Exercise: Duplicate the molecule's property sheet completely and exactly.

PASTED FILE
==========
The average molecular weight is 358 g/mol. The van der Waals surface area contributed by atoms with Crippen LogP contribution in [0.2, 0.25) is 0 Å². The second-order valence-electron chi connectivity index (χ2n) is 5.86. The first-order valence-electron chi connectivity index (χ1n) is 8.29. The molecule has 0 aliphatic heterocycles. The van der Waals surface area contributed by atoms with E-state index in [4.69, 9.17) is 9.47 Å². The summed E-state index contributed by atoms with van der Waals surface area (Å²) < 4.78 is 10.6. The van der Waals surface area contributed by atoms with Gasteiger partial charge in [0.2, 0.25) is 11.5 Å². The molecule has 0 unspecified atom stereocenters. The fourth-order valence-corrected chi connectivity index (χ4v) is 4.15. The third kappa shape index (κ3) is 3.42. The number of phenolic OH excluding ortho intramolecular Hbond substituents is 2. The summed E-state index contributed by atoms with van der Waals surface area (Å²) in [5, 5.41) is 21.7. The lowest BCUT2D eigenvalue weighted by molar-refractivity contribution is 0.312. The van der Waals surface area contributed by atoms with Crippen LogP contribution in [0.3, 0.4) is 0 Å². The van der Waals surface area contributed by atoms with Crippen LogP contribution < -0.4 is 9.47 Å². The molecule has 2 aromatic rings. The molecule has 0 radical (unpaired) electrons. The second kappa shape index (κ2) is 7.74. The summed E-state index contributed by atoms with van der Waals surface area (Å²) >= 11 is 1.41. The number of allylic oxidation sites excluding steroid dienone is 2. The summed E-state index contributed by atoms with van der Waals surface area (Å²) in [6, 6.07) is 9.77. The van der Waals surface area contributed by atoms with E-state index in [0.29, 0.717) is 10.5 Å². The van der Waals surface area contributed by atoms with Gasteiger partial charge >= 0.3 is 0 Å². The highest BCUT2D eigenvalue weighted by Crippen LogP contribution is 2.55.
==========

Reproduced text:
The average molecular weight is 358 g/mol. The van der Waals surface area contributed by atoms with Crippen LogP contribution in [0.2, 0.25) is 0 Å². The second-order valence-electron chi connectivity index (χ2n) is 5.86. The first-order valence-electron chi connectivity index (χ1n) is 8.29. The molecule has 0 aliphatic heterocycles. The van der Waals surface area contributed by atoms with E-state index in [4.69, 9.17) is 9.47 Å². The summed E-state index contributed by atoms with van der Waals surface area (Å²) < 4.78 is 10.6. The van der Waals surface area contributed by atoms with Gasteiger partial charge in [0.2, 0.25) is 11.5 Å². The molecule has 0 unspecified atom stereocenters. The fourth-order valence-corrected chi connectivity index (χ4v) is 4.15. The third kappa shape index (κ3) is 3.42. The number of phenolic OH excluding ortho intramolecular Hbond substituents is 2. The summed E-state index contributed by atoms with van der Waals surface area (Å²) in [5, 5.41) is 21.7. The lowest BCUT2D eigenvalue weighted by molar-refractivity contribution is 0.312. The van der Waals surface area contributed by atoms with Crippen LogP contribution in [0.3, 0.4) is 0 Å². The van der Waals surface area contributed by atoms with Crippen LogP contribution < -0.4 is 9.47 Å². The molecule has 2 aromatic rings. The molecule has 0 radical (unpaired) electrons. The second kappa shape index (κ2) is 7.74. The summed E-state index contributed by atoms with van der Waals surface area (Å²) >= 11 is 1.41. The number of allylic oxidation sites excluding steroid dienone is 2. The summed E-state index contributed by atoms with van der Waals surface area (Å²) in [6, 6.07) is 9.77. The van der Waals surface area contributed by atoms with E-state index in [0.29, 0.717) is 10.5 Å². The van der Waals surface area contributed by atoms with Gasteiger partial charge >= 0.3 is 0 Å². The highest BCUT2D eigenvalue weighted by Crippen LogP contribution is 2.55.